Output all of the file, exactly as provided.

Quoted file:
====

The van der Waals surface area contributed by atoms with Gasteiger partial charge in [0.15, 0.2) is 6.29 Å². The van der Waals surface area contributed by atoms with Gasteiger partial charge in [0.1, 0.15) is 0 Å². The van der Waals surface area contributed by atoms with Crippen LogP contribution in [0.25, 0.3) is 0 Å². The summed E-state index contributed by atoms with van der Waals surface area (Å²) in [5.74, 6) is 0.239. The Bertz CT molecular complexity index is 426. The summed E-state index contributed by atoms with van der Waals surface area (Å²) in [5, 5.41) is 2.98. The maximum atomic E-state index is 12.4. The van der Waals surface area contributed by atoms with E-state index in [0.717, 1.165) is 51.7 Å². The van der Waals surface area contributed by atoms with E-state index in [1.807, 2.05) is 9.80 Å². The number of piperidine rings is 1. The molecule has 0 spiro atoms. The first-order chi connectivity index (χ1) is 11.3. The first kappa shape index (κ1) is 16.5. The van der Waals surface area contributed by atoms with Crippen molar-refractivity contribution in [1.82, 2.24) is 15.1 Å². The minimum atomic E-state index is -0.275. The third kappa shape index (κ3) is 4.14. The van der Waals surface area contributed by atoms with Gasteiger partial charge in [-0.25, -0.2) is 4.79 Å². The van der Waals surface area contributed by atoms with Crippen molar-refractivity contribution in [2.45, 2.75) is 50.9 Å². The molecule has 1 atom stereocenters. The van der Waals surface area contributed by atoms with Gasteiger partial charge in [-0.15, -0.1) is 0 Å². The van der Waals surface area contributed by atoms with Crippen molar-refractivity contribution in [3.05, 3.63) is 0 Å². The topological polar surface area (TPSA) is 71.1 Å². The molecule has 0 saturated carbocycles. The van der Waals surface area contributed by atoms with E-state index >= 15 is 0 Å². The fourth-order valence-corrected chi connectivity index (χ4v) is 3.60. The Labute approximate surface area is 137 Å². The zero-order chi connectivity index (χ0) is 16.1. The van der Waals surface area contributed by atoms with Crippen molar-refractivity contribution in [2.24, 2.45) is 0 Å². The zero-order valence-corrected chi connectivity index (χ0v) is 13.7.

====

The van der Waals surface area contributed by atoms with Gasteiger partial charge in [0.15, 0.2) is 6.29 Å². The van der Waals surface area contributed by atoms with Gasteiger partial charge in [0.1, 0.15) is 0 Å². The van der Waals surface area contributed by atoms with Crippen LogP contribution in [0.25, 0.3) is 0 Å². The summed E-state index contributed by atoms with van der Waals surface area (Å²) in [5.74, 6) is 0.239. The Bertz CT molecular complexity index is 426. The summed E-state index contributed by atoms with van der Waals surface area (Å²) in [5, 5.41) is 2.98. The maximum atomic E-state index is 12.4. The van der Waals surface area contributed by atoms with E-state index in [0.717, 1.165) is 51.7 Å². The van der Waals surface area contributed by atoms with E-state index in [1.807, 2.05) is 9.80 Å². The number of piperidine rings is 1. The molecule has 0 spiro atoms. The first-order chi connectivity index (χ1) is 11.3. The first kappa shape index (κ1) is 16.5. The van der Waals surface area contributed by atoms with Crippen molar-refractivity contribution in [1.82, 2.24) is 15.1 Å². The minimum atomic E-state index is -0.275. The third kappa shape index (κ3) is 4.14. The van der Waals surface area contributed by atoms with Gasteiger partial charge in [-0.25, -0.2) is 4.79 Å². The van der Waals surface area contributed by atoms with Crippen molar-refractivity contribution in [2.45, 2.75) is 50.9 Å². The molecule has 1 atom stereocenters. The van der Waals surface area contributed by atoms with Gasteiger partial charge in [-0.15, -0.1) is 0 Å². The van der Waals surface area contributed by atoms with Crippen molar-refractivity contribution in [3.05, 3.63) is 0 Å². The topological polar surface area (TPSA) is 71.1 Å². The molecule has 0 saturated carbocycles. The van der Waals surface area contributed by atoms with E-state index >= 15 is 0 Å². The fourth-order valence-corrected chi connectivity index (χ4v) is 3.60. The Labute approximate surface area is 137 Å². The zero-order chi connectivity index (χ0) is 16.1. The van der Waals surface area contributed by atoms with Crippen molar-refractivity contribution in [2.24, 2.45) is 0 Å². The zero-order valence-corrected chi connectivity index (χ0v) is 13.7.